Oct 25, 2021 |
In 1987, emergency shelters in Snohomish County, Washington served less than half of the people who sought shelter, turning away over 3,600 individuals. They often had to separate family members, most commonly separating teen boys from their mothers and spouses from one another. While this is common for emergency shelters, it undoubtedly exacerbated stressful and traumatic situations.
That year, Housing Hope was founded to provide long-term housing solutions for low-income families and families experiencing homelessness to help them get back on their feet while keeping them together. Celebrating its 34th anniversary this year, Housing Hope has grown into an organization that serves the Snohomish County community through its three program areas: homes, jobs, and children.
Housing Hope offers more than just 541 units of affordable housing. “We use a trauma-informed approach that meets people where they are,” explains Cat Delorey, Marketing Manager. “Affordable housing is central to our work, and wrap-around services allow us to support our clients every step of the way.”
Housing Hope’s case managers saw that families with children have specific needs as they work to get back on their feet. In response, Housing Hope launched its childcare program in the 1990s, and it now serves up to 112 children at a time. “Children who’ve been traumatized by homelessness need more than just supervision,” says Nate Greenland, Director of Donor Impact. “We have a licensed mental health therapist on staff who supports the children in our program to process and heal from the experiences they’ve had.”
“When we identify a need among our clients, we first ask if another organization is offering those services, and we build partnerships with those groups already doing the work,” says Nate. “When we can’t find the needed services, we’ve also developed programs like College of Hope and HopeWorks to support the broader ecosystem of services available in our county.”
HopeWorks, for example, is the affiliate nonprofit they created in 2011 to help their households increase their earned income. It serves as the umbrella for four social enterprises - businesses that address a societal need through a market-driven approach. Those enterprises include Ground Works (landscaping), Renew Home and Décor (retail), Kindred Kitchen (culinary arts), and Tomorrow’s Hope (childcare/development). Each business contains an educational training program where people can learn employable skills through on-the-job training. Paired with College of Hope, this program teaches life and job skills classes, including resume writing, job searching, self-sufficiency, personal finance, and time management. The programs are free and are designed to embrace people recovering from homelessness or those who need general support to regain employment and stability.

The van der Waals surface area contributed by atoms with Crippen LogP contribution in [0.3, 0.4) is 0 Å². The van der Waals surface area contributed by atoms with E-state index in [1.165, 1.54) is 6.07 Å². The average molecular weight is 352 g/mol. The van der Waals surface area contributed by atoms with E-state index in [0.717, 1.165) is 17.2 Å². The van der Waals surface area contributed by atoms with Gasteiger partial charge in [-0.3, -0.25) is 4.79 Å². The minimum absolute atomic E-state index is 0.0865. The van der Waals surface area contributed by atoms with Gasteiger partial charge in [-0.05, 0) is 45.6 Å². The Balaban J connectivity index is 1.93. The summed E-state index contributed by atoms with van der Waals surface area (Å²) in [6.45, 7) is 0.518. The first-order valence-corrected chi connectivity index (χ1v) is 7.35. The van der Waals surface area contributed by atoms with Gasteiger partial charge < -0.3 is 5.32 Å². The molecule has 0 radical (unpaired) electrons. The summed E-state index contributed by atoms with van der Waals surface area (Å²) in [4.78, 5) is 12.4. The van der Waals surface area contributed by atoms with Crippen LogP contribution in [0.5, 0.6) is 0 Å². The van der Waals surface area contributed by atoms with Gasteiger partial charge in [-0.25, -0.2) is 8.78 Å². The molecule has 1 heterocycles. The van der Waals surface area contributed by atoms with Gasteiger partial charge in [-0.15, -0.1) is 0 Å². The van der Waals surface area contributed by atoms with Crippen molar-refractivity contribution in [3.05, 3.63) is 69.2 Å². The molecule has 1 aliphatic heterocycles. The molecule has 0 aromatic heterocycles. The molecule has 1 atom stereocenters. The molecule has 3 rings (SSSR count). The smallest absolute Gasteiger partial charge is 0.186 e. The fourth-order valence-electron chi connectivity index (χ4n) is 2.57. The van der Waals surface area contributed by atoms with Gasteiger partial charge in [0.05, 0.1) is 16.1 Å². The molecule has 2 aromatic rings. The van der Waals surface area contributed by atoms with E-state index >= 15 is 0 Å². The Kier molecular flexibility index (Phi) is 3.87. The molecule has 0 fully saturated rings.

“In our county, nonprofit service providers are very collaborative,” explains Nate. “We support each other through referrals, in pursuing funding opportunities, and in developing programs and services that meet the needs of our community.”
Housing Hope also relied on partnerships to continue offering services during the pandemic. “Tomorrow’s Hope, our childcare program, was able to reopen as an essential service. Our staff shifted quickly to support our families in navigating online distance learning, coordinating with classroom teachers, and offering support to parents. I’m proud of the incredible work all our teams did so we could continue to support a population particularly hard hit by COVID-19,” says Nate.
As Housing Hope’s banking partner, Beneficial State Bank supported a project to update and improve 58 affordable housing units in 2018. “We want our residents to feel proud of where they live, and this project allowed us to upgrade units and provide a better experience to the families we serve,” says Nate. “We’re a nonprofit without the resources of a corporation, so having a bank support our work is essential for our ability to do projects like this. Cynthia Weaver [Vice President, Relationship Manager, Beneficial State Bank] has also been on our board since 2014, and she’s an incredible advocate for our mission.”